Wednesday, November 30, 2011

Etta Cone (November 30, 1870)

Etta Cone collected her first Matisse and Picasso paintings during a trip to Paris in 1905. The Matisse shown above was one of many in her immense lifetime collection, now on display at the Baltimore Museum of Art. At the time of the first modern art purchase, she was under the influence of the Stein family: Gertrude and her brothers Leo and Michael, and Michael's wife Sally, all of them intense art patrons and collectors. She had an intense friendship with Gertrude Stein (who knows how intense?) which was excised from history later, probably to please Alice B. Toklas.

Throughout her life, Etta Cone and her sister Claribel Cone (whom I wrote about earlier this month) continued to create an amazing collection of modern art, though she handled it in a very modest and private way. In The Art of Acquiring: A Portrait of Etta and Claribel Cone, author Mary Gabriel documents the somewhat unequal relationship of the two Cone sisters, who are now recognized as visionaries in the early appreciation of modern art.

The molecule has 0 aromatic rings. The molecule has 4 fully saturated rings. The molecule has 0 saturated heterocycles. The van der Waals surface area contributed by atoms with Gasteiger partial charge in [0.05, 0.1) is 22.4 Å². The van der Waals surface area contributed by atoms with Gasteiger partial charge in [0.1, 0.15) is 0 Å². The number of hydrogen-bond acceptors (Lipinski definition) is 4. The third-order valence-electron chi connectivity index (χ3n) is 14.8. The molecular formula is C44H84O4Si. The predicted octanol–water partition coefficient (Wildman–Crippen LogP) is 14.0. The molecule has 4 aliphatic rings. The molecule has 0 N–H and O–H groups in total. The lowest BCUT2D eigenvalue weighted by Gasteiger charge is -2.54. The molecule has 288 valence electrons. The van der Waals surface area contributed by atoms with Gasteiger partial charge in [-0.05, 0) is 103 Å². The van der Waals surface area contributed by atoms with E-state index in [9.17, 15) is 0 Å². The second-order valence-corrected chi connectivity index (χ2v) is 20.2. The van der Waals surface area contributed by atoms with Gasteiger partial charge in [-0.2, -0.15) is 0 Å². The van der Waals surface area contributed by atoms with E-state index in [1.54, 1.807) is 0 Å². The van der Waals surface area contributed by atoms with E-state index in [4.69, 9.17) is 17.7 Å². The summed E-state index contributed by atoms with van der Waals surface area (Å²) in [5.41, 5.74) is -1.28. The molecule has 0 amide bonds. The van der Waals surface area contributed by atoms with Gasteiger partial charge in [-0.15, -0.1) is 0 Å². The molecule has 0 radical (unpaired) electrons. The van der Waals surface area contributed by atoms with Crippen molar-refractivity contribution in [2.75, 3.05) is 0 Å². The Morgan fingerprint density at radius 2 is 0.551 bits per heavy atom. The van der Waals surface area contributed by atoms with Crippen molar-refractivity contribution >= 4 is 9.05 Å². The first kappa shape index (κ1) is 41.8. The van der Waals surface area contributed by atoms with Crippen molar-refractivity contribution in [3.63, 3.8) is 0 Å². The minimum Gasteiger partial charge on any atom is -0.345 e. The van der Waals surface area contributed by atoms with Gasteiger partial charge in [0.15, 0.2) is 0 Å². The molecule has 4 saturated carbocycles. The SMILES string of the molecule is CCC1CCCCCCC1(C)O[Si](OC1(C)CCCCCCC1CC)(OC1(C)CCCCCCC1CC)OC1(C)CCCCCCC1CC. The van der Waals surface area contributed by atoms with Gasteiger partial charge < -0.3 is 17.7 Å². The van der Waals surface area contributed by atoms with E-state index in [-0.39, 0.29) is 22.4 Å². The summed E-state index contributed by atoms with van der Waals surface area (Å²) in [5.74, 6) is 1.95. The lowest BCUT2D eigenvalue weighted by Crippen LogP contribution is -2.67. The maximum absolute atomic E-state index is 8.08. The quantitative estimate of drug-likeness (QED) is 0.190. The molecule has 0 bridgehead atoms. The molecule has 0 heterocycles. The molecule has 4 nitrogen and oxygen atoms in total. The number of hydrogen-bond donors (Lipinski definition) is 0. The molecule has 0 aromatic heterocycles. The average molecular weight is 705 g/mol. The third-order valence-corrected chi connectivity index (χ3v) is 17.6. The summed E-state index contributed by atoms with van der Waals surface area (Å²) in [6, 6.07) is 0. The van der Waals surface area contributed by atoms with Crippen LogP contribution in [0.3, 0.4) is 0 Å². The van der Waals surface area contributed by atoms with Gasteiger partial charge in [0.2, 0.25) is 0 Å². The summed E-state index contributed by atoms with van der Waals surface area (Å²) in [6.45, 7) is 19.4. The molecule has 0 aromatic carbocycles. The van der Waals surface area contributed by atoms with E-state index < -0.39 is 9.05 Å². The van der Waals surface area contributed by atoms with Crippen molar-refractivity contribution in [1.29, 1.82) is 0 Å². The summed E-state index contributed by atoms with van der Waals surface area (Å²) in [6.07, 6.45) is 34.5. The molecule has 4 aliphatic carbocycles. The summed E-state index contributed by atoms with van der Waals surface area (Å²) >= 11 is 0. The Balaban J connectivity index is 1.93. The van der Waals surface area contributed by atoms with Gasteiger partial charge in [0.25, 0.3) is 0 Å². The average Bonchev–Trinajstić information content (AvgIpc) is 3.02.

Though not religious, and not active in Baltimore's Jewish community, Etta had some vague Jewish identity, and once wrote to Gertrude Stein: “Happy New Year to you, you heathen." *

Tuesday, November 29, 2011

Samuel Langhorne Clemens (November 30, 1835)

Samuel Langhorne Clemens -- that's Mark Twain to most of us --belongs on my list of heroes for two reasons:
  • First, because Huckleberry Finn so perfectly highlights what is wrong with bigotry.
  • Second because upon meeting the famous Jewish author he (allegedly) said: “I wanted to meet you because I'm told that I'm the American Sholom Aleichem.”

Monday, November 28, 2011

Stefan Zweig (Nov. 28, 1881)

Stefan Zweig's autobiography The World of Yesterday depicts the vanished world of Vienna 100 years ago. Jews were a major factor in the intellectual life in that famous era, and he describes it with painful awareness that the Nazis had destroyed everything he cherished. He also documents his experiences as a pacifist during World War I, and other elements of his life as a highly successful and rewarded author. Soon after writing the book, in exile, deprived of his success and of the Europe he had valued, he and his wife committed suicide in despair.